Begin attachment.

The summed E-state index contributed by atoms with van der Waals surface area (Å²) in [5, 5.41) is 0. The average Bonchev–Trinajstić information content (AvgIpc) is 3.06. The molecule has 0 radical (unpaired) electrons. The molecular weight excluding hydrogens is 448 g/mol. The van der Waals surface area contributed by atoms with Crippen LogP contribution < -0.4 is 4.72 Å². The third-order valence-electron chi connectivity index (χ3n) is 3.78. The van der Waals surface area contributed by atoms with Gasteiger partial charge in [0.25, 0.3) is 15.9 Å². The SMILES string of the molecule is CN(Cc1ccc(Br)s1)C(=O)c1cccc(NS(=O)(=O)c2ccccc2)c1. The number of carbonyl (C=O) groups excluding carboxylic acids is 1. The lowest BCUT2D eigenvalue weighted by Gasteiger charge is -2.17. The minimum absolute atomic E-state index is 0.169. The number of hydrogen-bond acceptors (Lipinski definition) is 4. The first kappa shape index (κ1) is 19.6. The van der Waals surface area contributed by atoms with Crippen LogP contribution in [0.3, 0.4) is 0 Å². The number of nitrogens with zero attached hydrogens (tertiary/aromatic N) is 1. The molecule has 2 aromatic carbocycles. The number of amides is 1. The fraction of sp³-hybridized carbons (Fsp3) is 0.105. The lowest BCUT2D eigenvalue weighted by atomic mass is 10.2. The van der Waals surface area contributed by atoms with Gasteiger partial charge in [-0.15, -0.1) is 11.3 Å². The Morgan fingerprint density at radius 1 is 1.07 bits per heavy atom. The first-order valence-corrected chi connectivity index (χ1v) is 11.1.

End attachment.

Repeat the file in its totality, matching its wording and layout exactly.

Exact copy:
The summed E-state index contributed by atoms with van der Waals surface area (Å²) in [5, 5.41) is 0. The average Bonchev–Trinajstić information content (AvgIpc) is 3.06. The molecule has 0 radical (unpaired) electrons. The molecular weight excluding hydrogens is 448 g/mol. The van der Waals surface area contributed by atoms with Crippen LogP contribution < -0.4 is 4.72 Å². The third-order valence-electron chi connectivity index (χ3n) is 3.78. The van der Waals surface area contributed by atoms with Gasteiger partial charge in [0.25, 0.3) is 15.9 Å². The SMILES string of the molecule is CN(Cc1ccc(Br)s1)C(=O)c1cccc(NS(=O)(=O)c2ccccc2)c1. The number of carbonyl (C=O) groups excluding carboxylic acids is 1. The lowest BCUT2D eigenvalue weighted by Gasteiger charge is -2.17. The minimum absolute atomic E-state index is 0.169. The number of hydrogen-bond acceptors (Lipinski definition) is 4. The first kappa shape index (κ1) is 19.6. The van der Waals surface area contributed by atoms with Crippen LogP contribution in [0.3, 0.4) is 0 Å². The number of nitrogens with zero attached hydrogens (tertiary/aromatic N) is 1. The molecule has 2 aromatic carbocycles. The number of amides is 1. The fraction of sp³-hybridized carbons (Fsp3) is 0.105. The lowest BCUT2D eigenvalue weighted by atomic mass is 10.2. The van der Waals surface area contributed by atoms with Gasteiger partial charge in [-0.15, -0.1) is 11.3 Å². The Morgan fingerprint density at radius 1 is 1.07 bits per heavy atom. The first-order valence-corrected chi connectivity index (χ1v) is 11.1.